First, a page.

Going to the Birds?

I sometimes use analogies from the bird world when commenting on the roles of fathers as protector and provider. Male birds protect the nests, hunt for food, and tirelessly partner with their mates in raising the young. Ospreys use sharp beaks and talons to fight off other birds of prey. Redwing blackbirds show extraordinary tenacity doing aerial battle with unwelcome and much larger intruders.

Today I watched another example of strong avian fatherhood. Looking out to the birdfeeders just feet from my kitchen window, I noticed a male Downey woodpecker vigorously pecking away at the suet and feeding the fledgling next to him time after time. Then I noticed that fledgling was bigger than the father. An ornithologist I am not, but I suspected that for weeks the father, and mother, had been foregoing meals as their plump offspring greedily gulped down the food they discovered.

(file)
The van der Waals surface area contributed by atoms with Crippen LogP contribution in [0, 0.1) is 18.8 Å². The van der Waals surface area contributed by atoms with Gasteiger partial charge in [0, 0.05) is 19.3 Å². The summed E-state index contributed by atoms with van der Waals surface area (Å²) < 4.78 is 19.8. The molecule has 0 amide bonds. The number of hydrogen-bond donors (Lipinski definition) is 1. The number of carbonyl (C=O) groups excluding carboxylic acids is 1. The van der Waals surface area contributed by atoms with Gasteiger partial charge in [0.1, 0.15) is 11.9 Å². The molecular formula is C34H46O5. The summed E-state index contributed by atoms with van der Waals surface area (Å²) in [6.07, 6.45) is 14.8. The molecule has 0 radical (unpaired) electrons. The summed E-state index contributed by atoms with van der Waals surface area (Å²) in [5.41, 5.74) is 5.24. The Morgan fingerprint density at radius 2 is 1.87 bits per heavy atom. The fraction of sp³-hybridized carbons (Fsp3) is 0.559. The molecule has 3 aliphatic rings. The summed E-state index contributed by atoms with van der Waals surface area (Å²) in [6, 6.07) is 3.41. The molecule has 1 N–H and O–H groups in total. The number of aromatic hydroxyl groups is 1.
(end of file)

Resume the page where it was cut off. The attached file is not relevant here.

There was a meme years ago that said “fathers eat last.” It spoke to the obvious sacrifice that good fathers make for their children. Birds have instinctively learned this lesson well.

On Father’s Day, let us recall the sacrifices that our dads made for us. Let us double down on our efforts to put our kids first. And let us do our best during this crisis of fatherlessness to restore fatherhood to its rightful place in our families and society.

Happy Father’s Day.